September 2018
From the State Vet's Office

Working with Livestock Markets

As Times Keep Changing

The local livestock markets play a significant role in the beef industry here in Alabama. Maybe significant is too mild an adjective to describe the role of the local stockyard in the Alabama beef industry. Maybe the adjective should lean more toward critical. While marketing of beef cattle over the years has seen some changes, the majority, about 85 percent, of our beef cattle make a trip to the local stockyard before going on to their next stop. Whether it be staying in the Southeast on stocker operations, going to the Midwest to be put on grazing, going to cull cow processing or even going back into a breeding herd somewhere, most Alabama cattle make a stop at the local stockyard first.

I remember as a little kid going to the sales with my grandmother. For some reason, one of the memories that stands out in my mind was a big mule in the back of a pickup truck with sideboards. In fact, most of the cattle transported there back in the day came in trucks with sideboards. I guess the animals just knew it was best not to try to jump out because I suspect a lot of them could have just hopped out and been gone if they really tried. (I wonder if there are some younger people reading this that don’t know what I am talking about when I mention sideboards.)

When I was in private practice, I was a stockyard vet, primarily taking blood samples to test for brucellosis. But like all stockyard vets, I did the pregnancy checking and some vaccinating and a little of just whatever they needed a veterinarian to do. That was where I met Ben Rigsby, the USDA employee who tested the blood and did other regulatory stuff. Ben and I became good friends and I would probably say that is what sparked my interest in regulatory veterinary medicine.

I say all of that just to emphasize that I was pretty familiar with stockyards when I went to work as a Veterinary Medical Officer and later State Veterinarian. Hopefully, that has made working with them a little easier. To hear some people talk, you might get the idea that those of us in the regulatory business are adversaries of the owners of the stockyard. I understand that perspective. But that is just not how it is.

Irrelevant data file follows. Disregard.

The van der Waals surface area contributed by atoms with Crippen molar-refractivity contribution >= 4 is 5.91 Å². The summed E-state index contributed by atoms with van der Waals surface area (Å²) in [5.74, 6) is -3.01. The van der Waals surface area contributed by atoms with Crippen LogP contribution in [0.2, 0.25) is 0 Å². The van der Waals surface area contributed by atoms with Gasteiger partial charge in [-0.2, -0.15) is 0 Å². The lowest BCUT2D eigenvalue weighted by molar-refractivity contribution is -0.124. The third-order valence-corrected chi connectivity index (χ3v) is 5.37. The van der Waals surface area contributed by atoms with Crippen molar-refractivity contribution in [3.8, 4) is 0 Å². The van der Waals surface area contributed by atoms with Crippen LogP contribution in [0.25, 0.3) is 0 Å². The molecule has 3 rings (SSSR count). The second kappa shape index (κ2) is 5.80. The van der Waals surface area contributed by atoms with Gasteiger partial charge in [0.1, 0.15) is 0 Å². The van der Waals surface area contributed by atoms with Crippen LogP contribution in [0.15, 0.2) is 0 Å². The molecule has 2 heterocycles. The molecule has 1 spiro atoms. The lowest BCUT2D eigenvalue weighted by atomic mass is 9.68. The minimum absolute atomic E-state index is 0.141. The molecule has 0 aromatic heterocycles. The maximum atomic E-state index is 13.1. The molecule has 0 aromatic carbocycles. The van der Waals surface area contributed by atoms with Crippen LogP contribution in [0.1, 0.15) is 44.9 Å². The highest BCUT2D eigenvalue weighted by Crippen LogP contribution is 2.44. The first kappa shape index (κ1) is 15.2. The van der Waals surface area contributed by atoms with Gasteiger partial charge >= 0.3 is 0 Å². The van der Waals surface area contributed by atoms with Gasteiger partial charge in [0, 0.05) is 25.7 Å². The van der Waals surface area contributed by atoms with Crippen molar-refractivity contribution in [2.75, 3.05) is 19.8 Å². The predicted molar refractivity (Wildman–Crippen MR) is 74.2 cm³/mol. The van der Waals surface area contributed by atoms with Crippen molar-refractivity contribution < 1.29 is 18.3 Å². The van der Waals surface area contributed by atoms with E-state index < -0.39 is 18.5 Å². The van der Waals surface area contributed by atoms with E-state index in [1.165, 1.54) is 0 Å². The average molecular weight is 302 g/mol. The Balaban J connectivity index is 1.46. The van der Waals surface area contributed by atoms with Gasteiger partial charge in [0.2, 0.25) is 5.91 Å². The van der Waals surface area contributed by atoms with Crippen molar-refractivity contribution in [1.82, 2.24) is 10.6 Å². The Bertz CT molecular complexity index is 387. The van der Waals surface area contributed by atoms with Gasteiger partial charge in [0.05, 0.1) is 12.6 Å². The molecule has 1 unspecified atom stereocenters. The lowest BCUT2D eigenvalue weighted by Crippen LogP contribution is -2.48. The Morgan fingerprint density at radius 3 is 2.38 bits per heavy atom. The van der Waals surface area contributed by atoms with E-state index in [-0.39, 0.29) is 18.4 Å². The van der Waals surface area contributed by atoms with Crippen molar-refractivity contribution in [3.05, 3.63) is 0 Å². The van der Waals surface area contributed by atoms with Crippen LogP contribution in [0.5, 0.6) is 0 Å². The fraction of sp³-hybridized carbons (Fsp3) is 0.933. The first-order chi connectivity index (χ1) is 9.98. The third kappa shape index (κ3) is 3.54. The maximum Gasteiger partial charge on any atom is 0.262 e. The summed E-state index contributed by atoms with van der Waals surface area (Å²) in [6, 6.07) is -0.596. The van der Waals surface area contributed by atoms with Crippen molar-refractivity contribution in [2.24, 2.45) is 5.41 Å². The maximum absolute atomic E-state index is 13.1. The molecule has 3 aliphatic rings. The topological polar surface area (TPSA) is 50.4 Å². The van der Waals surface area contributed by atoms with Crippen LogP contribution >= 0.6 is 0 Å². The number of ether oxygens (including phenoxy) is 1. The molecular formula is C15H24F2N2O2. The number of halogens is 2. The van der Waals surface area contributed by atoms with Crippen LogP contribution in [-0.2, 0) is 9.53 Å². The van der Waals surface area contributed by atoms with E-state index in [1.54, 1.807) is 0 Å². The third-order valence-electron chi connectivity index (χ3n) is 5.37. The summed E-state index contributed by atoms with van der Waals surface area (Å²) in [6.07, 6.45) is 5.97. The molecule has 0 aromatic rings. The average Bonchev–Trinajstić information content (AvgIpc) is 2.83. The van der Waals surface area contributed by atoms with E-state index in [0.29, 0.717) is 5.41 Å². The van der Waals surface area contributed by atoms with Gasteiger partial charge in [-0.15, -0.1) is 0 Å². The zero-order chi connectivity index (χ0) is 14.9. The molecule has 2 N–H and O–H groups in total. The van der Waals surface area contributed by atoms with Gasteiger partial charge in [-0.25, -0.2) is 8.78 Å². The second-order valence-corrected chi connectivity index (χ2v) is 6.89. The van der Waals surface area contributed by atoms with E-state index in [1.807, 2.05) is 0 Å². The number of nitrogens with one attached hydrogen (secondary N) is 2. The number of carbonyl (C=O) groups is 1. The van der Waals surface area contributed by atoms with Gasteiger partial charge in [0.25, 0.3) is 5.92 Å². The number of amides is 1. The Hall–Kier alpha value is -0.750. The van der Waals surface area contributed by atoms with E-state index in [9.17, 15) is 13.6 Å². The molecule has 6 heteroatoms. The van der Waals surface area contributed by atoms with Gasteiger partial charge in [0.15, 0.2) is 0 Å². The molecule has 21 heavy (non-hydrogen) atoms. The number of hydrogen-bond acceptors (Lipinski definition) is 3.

The problem that stockyards have is that they are strategically positioned to play a vital role in many of the issues that the beef industry faces. And while there are times when both sides sort of jockey for position over some things, there are two unarguable facts in my mind. First, both we, the regulators, and the stockyards, the regulated, want the best for the beef industry in Alabama. And, second, our regulatory and surveillance programs would have never succeeded without the support of the markets.

Many of you reading this may not remember a time when brucellosis was a disease that existed in Alabama. But many of you do remember a disease that caused abortions, weak calves, and infertility, not to mention the farmers who were infected from handling contaminated material from the infected cows. You remember having to have cattle tested to go to other states to show or to sales. You also know that without the testing that was done at the stockyards, we would probably not be brucellosis-free today. Now bear in mind that these markets didn’t have a choice, but they bought into the program and supported it. That is why Alabama is brucellosis-free today. I realize that there was some, even at times a lot, of aggravation that accompanied testing cattle at the markets. Every time you run an animal through a chute there are risks of injury. The stockyards were also required to present the cattle for testing. That usually tied up an employee, so there was a cost to the stockyards as there is with most regulations. Yet, in the end, the livestock markets supported the program because it was best for the Alabama beef industry.